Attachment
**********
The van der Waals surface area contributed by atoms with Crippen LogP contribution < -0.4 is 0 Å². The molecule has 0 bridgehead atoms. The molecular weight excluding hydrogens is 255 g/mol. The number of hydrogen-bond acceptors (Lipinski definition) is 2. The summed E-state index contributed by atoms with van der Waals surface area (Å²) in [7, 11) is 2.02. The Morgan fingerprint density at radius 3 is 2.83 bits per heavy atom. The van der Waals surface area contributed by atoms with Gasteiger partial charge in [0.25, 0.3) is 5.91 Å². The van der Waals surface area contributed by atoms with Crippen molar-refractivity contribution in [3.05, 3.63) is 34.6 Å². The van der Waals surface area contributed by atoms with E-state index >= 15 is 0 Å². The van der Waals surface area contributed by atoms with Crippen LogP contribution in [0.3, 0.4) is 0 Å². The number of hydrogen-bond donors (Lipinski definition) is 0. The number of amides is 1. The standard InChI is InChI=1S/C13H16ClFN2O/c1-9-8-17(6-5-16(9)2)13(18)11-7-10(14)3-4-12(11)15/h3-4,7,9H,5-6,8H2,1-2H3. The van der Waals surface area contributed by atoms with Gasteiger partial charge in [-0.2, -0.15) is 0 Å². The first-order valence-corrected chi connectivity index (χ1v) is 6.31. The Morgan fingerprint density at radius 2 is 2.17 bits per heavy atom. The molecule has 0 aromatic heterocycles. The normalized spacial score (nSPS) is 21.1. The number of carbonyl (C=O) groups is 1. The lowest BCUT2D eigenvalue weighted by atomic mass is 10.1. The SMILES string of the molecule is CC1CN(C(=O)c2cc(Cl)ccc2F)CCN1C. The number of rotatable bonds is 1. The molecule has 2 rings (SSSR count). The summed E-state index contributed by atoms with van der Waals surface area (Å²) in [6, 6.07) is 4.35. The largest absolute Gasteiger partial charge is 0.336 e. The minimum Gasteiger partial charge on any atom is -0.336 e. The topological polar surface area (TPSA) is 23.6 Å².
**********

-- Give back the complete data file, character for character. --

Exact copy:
The van der Waals surface area contributed by atoms with Crippen LogP contribution < -0.4 is 0 Å². The molecule has 0 bridgehead atoms. The molecular weight excluding hydrogens is 255 g/mol. The number of hydrogen-bond acceptors (Lipinski definition) is 2. The summed E-state index contributed by atoms with van der Waals surface area (Å²) in [7, 11) is 2.02. The Morgan fingerprint density at radius 3 is 2.83 bits per heavy atom. The van der Waals surface area contributed by atoms with Gasteiger partial charge in [0.25, 0.3) is 5.91 Å². The van der Waals surface area contributed by atoms with Crippen molar-refractivity contribution in [3.05, 3.63) is 34.6 Å². The van der Waals surface area contributed by atoms with E-state index >= 15 is 0 Å². The van der Waals surface area contributed by atoms with Crippen LogP contribution in [0.3, 0.4) is 0 Å². The number of hydrogen-bond donors (Lipinski definition) is 0. The number of amides is 1. The standard InChI is InChI=1S/C13H16ClFN2O/c1-9-8-17(6-5-16(9)2)13(18)11-7-10(14)3-4-12(11)15/h3-4,7,9H,5-6,8H2,1-2H3. The van der Waals surface area contributed by atoms with Gasteiger partial charge in [-0.2, -0.15) is 0 Å². The first-order valence-corrected chi connectivity index (χ1v) is 6.31. The Morgan fingerprint density at radius 2 is 2.17 bits per heavy atom. The molecule has 0 aromatic heterocycles. The normalized spacial score (nSPS) is 21.1. The number of carbonyl (C=O) groups is 1. The lowest BCUT2D eigenvalue weighted by atomic mass is 10.1. The SMILES string of the molecule is CC1CN(C(=O)c2cc(Cl)ccc2F)CCN1C. The number of rotatable bonds is 1. The molecule has 2 rings (SSSR count). The summed E-state index contributed by atoms with van der Waals surface area (Å²) in [6, 6.07) is 4.35. The largest absolute Gasteiger partial charge is 0.336 e. The minimum Gasteiger partial charge on any atom is -0.336 e. The topological polar surface area (TPSA) is 23.6 Å².